Article: The Creative Destruction of IntelligenceDec 17


The Creative Destruction of Intelligence: How Television, Mobile, and Internet Technology are Destroying the Discerning Mind

By Brett Staron

With the advent of mobile and internet technology, modern man now commands an unprecedented insight into and control over information. Not only can the average human being create or access the type of information he or she is looking for in an efficient and rapid manor, but the sheer size of accessible information has grown exponentially in the little time spanning from the early 1990s to present day. A veritable tsunami of good information and poor information alike now inundates all channels of communication, ranging from newer technologies such as the internet to revamped technologies such as television and radio broadcasting. These technologies and the information they broker have often created as much demand as they have met existing demand.

The way in which we access information reflects the quality of that information itself: attention grabbing headlines with little or no content fit well into the paradigm of Twitter, Facebook, and Wikipedia whereas accessing quality information requires a more patient user. However, it is important to separate these two concepts, the information versus the tool, as the two aren’t inextricably linked. Good information can be just as readily accessed in today’s society as poor information, and tools such as Twitter broker both. In a library, you will also find good and poor information – depending on the author you’re reading. The difference lies in the relative affinity bad information has with today’s tools versus the lack of affinity good information has with these same tools.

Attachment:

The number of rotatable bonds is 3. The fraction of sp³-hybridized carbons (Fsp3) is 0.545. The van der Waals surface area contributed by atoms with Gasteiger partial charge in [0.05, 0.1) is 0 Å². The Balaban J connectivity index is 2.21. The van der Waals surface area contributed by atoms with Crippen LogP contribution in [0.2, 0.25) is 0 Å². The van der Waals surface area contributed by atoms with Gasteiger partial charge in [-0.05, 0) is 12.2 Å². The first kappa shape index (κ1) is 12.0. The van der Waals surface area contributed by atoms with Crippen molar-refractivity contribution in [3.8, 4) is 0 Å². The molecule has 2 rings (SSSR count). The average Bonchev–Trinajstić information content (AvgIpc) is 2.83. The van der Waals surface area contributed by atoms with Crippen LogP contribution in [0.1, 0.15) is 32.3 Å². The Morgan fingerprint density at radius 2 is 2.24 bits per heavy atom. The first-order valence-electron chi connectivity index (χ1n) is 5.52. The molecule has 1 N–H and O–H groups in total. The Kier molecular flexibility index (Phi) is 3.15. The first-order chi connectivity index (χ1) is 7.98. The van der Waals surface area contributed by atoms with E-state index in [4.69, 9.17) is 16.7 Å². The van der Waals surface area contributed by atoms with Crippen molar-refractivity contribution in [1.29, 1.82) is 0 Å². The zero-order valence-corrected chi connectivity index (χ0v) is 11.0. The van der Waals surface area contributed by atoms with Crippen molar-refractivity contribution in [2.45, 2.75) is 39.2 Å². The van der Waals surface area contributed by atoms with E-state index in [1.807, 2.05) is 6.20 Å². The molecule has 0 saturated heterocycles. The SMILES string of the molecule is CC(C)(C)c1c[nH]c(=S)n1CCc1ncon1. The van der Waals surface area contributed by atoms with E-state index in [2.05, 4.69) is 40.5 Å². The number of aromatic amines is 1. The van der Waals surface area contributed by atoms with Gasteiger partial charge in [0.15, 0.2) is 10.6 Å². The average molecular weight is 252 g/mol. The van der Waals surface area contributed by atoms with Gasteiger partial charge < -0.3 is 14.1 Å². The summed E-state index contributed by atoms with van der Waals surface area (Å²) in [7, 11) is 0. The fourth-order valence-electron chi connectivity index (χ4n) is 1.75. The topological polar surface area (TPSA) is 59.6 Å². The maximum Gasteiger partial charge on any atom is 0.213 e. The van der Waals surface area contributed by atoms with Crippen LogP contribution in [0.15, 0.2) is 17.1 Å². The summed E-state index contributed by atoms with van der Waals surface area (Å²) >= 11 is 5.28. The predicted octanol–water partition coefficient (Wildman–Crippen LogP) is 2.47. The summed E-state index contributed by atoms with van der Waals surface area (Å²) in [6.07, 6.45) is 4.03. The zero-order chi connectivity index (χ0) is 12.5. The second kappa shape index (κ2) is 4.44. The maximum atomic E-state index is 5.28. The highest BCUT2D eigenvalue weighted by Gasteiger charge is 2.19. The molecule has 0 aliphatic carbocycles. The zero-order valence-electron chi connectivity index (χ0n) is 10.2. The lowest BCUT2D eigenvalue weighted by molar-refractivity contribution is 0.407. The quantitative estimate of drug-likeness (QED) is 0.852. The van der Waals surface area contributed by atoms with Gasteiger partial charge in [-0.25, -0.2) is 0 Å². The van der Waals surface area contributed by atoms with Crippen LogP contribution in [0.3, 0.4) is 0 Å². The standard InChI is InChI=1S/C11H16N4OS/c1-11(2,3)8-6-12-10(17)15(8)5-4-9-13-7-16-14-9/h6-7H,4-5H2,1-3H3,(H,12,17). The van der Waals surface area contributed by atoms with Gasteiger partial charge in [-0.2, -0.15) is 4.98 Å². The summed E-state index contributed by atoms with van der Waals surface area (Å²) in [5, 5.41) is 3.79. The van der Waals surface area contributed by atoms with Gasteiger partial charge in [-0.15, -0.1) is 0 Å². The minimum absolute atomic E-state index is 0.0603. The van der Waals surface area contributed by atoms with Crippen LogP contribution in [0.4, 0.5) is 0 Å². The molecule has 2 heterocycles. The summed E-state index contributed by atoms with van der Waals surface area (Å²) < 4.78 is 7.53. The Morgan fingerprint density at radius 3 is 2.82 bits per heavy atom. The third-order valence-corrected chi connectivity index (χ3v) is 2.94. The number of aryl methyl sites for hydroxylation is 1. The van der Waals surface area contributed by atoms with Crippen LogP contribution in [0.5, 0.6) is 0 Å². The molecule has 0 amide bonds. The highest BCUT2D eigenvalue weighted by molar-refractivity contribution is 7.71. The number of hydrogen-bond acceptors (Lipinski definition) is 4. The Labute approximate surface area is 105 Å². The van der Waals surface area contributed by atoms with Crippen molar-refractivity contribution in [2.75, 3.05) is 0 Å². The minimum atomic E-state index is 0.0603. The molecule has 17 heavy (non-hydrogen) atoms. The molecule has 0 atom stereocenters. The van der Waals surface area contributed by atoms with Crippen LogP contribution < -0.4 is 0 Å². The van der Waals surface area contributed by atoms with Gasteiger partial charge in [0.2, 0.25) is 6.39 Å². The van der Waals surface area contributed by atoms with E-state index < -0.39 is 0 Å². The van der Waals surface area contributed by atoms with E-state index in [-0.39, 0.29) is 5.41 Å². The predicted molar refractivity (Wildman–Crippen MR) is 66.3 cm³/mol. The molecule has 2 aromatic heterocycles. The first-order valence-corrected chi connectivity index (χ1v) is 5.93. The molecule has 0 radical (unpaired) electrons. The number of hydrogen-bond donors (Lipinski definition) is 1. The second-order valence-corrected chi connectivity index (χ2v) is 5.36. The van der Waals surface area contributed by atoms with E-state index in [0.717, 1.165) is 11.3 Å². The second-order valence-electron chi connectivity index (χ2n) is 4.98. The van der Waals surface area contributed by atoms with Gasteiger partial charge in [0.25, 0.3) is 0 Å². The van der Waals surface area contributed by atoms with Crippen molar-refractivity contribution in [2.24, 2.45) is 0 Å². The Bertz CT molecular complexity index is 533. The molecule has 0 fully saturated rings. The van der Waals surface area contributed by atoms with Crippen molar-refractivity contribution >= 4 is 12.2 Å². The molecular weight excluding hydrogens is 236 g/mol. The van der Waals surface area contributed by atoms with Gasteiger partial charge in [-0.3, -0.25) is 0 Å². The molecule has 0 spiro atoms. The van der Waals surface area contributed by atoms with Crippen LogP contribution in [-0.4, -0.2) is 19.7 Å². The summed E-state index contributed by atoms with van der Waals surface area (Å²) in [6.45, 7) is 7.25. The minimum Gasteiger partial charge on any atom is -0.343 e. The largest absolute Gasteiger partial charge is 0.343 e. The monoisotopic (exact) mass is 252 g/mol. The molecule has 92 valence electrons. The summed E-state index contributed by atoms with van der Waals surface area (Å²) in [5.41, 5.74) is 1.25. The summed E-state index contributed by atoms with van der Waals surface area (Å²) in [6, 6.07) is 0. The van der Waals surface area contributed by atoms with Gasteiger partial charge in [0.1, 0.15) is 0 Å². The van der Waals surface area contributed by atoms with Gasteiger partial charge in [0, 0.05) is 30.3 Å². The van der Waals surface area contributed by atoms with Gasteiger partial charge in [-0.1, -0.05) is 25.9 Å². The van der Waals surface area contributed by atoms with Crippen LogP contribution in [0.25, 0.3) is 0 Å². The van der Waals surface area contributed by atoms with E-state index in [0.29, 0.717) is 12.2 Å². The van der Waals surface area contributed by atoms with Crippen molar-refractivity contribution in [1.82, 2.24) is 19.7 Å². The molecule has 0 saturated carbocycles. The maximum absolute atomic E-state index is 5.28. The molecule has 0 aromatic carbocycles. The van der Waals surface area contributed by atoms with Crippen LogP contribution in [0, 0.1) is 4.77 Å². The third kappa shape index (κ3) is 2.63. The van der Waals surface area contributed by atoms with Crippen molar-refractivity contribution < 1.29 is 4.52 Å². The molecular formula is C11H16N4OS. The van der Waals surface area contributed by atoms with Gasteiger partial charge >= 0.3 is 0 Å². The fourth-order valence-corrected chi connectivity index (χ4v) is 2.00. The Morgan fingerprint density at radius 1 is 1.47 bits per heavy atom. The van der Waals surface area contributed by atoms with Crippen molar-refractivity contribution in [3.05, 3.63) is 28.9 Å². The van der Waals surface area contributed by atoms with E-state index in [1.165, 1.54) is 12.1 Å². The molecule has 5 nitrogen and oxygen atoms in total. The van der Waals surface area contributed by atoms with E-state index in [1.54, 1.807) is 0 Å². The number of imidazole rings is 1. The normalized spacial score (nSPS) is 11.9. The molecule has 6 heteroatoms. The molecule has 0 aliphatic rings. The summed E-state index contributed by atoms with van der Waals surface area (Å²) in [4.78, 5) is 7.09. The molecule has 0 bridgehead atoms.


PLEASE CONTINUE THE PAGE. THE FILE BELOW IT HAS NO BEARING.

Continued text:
The following argument therefore rests on the assumption that informational technology catering to short attention spans has a much higher probability of carrying poor or shoddy information than those catering to patient and discerning attention spans. This is because of 1) the lack of discerning gates or checkpoints on that information and 2) the fact that much of this information can be created without a market mechanism guiding it. The argument also rests on the second premise that technologies do not follow a developmental trajectory (i.e. the “best” technology rises to the top), and instead follow a path of “creative destruction”. As a result, the argument proposes that mediums dominating today’s society, by virtue of their enormous following – particularly among younger generations – carry an imminent risk of turning users away from some of the better information and the technology disseminating it to the detriment of society as a whole…

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